• 虫に親しむ日本の文化

    [From September Issue 2012]


    Insects are very close to the hearts of Japanese because they are living creatures that allow people to sense the changes in seasons. For example in summer, TV programs use the noise and image of cicadas to convey the heat of the summer sun. Travel agencies offer tours to go and see fireflies, or opportunities to take part in contests to photograph fireflies. In autumn, many people listen to the autumnal cries of the insects and go into raptures over its beauty or feel a surge of sadness because they sense that winter is around the corner.

    Insects are also popular models for cartoon characters. Photos of insects are printed on stationary designed for children, and adorable looking insects sing songs on television programs for kids. Insects are not only for children. Dragonflies and butterflies are used in traditional patterns for kimono and furoshiki (cloth used for wrapping), and some kamon (family crests) use insects as a motif.

    Why are Japanese people so fond of insects? This is because children living in Japan have many opportunities to interact with insects when they are young. Catching and taking care of insects is thought to be a normal form of play for children. Many adults, especially women, are not very fond of insects, so during an event featuring insects, you can see ecstatic children besides horrified mothers.

    Facilities related to insects have been built in tourist resorts. Typically specimens of foreign and unusual insects are on display at these facilities. Insects are also sold as pets and visitors are allowed to play with insects. Some facilities are run by insect lovers, and others are set up in amusement parks to attract families.

    Some insect facilities are established by municipal governments. In rural areas, kasoka (depopulation) is a major problem, so these local governments are active in machi-okoshi (projects to economically develop the area). A few local authorities make the best of the bounty of their natural environment by using bell crickets, fireflies and giant purple butterflies called oomurasaki, to revitalize their towns.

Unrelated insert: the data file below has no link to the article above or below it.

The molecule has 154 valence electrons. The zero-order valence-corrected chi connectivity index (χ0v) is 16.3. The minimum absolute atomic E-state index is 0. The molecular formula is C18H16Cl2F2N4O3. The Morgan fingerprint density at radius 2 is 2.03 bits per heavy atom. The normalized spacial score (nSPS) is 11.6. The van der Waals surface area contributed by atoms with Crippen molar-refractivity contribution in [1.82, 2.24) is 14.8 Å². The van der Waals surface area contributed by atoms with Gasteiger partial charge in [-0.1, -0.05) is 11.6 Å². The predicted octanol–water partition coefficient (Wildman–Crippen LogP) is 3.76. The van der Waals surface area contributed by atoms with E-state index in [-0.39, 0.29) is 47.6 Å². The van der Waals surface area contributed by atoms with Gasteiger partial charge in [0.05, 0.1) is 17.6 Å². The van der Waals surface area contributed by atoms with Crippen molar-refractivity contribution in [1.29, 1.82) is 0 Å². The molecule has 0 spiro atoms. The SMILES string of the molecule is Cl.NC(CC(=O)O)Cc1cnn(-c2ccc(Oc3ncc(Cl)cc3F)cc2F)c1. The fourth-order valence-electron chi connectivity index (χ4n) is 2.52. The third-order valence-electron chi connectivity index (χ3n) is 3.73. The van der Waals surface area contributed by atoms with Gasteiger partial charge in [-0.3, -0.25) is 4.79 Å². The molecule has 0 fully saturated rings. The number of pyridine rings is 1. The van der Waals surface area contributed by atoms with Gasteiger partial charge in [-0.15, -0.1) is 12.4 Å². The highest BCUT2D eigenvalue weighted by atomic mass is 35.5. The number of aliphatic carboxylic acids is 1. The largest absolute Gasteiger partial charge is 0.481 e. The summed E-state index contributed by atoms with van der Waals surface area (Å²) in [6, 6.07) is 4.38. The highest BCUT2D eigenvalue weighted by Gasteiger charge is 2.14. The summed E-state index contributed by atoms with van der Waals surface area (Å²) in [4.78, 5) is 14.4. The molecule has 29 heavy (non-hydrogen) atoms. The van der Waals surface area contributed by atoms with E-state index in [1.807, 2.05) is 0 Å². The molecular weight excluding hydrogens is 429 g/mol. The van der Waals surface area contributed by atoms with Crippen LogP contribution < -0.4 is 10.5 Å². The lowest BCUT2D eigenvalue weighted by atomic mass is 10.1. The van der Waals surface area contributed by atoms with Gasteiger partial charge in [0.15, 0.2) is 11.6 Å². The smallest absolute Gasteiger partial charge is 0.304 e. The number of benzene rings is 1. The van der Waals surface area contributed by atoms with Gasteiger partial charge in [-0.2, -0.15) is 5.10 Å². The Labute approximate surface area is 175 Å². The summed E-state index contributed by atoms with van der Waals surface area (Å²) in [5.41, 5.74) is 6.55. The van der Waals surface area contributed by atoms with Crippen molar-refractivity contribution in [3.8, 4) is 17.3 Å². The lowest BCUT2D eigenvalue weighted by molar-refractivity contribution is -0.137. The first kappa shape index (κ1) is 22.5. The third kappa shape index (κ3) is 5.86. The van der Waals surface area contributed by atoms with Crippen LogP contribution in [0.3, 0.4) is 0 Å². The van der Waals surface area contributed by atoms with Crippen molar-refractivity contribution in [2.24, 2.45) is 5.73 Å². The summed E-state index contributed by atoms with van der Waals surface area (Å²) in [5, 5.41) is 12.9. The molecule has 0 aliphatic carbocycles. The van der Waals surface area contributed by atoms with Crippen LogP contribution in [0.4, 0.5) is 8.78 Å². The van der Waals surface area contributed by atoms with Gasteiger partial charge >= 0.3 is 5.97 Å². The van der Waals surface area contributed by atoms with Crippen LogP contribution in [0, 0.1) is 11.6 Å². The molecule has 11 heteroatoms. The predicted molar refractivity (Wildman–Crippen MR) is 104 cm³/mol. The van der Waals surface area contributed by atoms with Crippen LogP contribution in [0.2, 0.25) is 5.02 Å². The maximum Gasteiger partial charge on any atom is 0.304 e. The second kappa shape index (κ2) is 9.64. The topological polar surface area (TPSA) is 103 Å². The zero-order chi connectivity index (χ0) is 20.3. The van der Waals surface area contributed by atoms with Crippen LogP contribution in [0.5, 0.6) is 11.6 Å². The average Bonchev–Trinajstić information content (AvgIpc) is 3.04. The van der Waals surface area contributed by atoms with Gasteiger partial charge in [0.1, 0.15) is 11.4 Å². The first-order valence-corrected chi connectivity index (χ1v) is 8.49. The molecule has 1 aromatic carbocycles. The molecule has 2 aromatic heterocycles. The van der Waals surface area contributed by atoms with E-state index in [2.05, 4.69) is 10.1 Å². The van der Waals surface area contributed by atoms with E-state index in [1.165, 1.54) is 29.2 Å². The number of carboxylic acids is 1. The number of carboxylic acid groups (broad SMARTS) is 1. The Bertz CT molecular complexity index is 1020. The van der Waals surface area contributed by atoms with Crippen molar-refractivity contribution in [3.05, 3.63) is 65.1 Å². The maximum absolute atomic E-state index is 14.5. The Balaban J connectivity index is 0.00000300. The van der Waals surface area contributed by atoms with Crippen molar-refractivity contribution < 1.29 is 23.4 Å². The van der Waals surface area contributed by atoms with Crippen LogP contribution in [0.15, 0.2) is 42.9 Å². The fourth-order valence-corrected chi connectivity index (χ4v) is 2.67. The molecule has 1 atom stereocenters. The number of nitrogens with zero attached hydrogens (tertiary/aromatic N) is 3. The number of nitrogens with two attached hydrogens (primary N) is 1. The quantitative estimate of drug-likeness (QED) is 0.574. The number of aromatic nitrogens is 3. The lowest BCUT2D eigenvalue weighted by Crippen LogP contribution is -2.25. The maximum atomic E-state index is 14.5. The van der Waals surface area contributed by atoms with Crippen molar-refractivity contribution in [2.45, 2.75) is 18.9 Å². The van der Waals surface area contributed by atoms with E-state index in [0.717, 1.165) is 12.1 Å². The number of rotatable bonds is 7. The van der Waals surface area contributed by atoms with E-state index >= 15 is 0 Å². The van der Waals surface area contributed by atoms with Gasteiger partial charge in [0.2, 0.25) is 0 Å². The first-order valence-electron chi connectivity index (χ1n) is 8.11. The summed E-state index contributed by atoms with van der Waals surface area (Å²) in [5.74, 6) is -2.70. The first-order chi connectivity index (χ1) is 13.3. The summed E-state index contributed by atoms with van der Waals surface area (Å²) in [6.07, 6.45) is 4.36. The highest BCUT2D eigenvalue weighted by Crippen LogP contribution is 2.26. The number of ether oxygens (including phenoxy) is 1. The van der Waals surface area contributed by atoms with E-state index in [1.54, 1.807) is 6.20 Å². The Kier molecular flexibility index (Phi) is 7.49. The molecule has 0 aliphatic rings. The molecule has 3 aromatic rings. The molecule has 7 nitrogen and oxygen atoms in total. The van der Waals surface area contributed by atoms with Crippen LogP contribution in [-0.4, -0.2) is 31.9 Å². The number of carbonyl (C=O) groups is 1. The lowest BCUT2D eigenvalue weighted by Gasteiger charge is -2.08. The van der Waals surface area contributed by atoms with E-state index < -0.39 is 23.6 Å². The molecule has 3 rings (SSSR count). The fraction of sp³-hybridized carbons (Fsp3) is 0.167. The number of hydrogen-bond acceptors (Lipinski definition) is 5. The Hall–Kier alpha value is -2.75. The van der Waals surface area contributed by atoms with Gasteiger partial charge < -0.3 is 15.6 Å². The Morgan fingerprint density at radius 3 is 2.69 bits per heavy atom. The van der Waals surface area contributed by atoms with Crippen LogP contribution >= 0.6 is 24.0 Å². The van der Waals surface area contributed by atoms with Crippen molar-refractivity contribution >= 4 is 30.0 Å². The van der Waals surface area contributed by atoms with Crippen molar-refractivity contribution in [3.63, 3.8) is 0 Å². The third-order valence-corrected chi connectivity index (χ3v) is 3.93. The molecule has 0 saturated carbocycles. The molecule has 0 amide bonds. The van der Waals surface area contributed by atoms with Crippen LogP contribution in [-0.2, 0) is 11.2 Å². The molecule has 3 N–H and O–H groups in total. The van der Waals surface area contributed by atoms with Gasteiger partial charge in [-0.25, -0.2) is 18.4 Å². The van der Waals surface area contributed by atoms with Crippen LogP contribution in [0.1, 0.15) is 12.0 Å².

“Kabutomushi Shizen Oukoku: Kodomo-no Kuni Mushi Mushi Land” located in Tamura City, Fukushima Prefecture is an example of this kind of machi-okoshi project. This area is a farming district, and its soft soil is the perfect environment for rhinoceros beetles to lay their eggs. This is a nuisance to local farmers, but even so, there were many people in Tokyo who wanted to see these larvae. And so with the idea in mind that the rhinoceros beetle could be the key to reviving the town, Mushi Mushi Land was established. Not only can visitors stay overnight and play on giant playground equipment, they can also interact with plenty of rhinoceros beetles in their natural environment.

    “At the end of March each year, we purchase a hundred thousand rhinoceros beetle larvae from the local farms,” says the Manager of Tamura City Tokiwa Public Corporation, YOSHIDA Yoshinori. “Then we take each larva, check for infections and remove tiny parasites by hand. Once they are grown, we gather the beetles and let them roam free in the park grounds or sell them to visitors.”

    “In a single night we may have upwards of 1,000 grubs hatching into beetles, and since rhinoceros beetles only live for around two weeks, it is a very demanding job to take care of them so that they can live as long as possible,” says Yoshida. “Children who love insects will watch them for hours, so we’re not too popular with the mothers,” he laughs.

    “Breeding rhinoceros beetles teaches children that some larva will not hatch into beetles, no matter how much effort they put into it. And so through the experience of the death of the insect they learn about life spans,” Yoshida says. “We also teach the children that, thanks to the bounty of nature rhinoceros beetles can thrive and that we shouldn’t spoil such an environment. We are sometimes asked to visit elementary schools to teach lessons too.”

    People don’t only breed insects in order to enjoy them as pets. There is also a type of competition called kabutomushi sumo (rhinoceros beetle wrestling). Using the beetle’s natural instinct to fight for food or a female mate, beetle owners raise their beetles to fight against an opponent’s beetle to see which is stronger. In the summer this kind of competition is held all over Japan. There is also stag beetle sumo and sumo that pits beetles of different breeds against each other; enthusiasts will stop at nothing to raise the strongest beetles.

    Though strictly speaking, they are not insects, there is also a competition in which spiders fight each other. In Kajiki Town, Kagoshima Prefecture, there is an event called “Kumo Gassen” (Spider Battle) which is said to be a tradition that started over 400 years ago, and has been designated as an intangible national cultural asset. The town’s young and old gather together to battle their prized spiders against each other – which have been raised by feeding them shouchuu (an alcoholic beverage) and the like.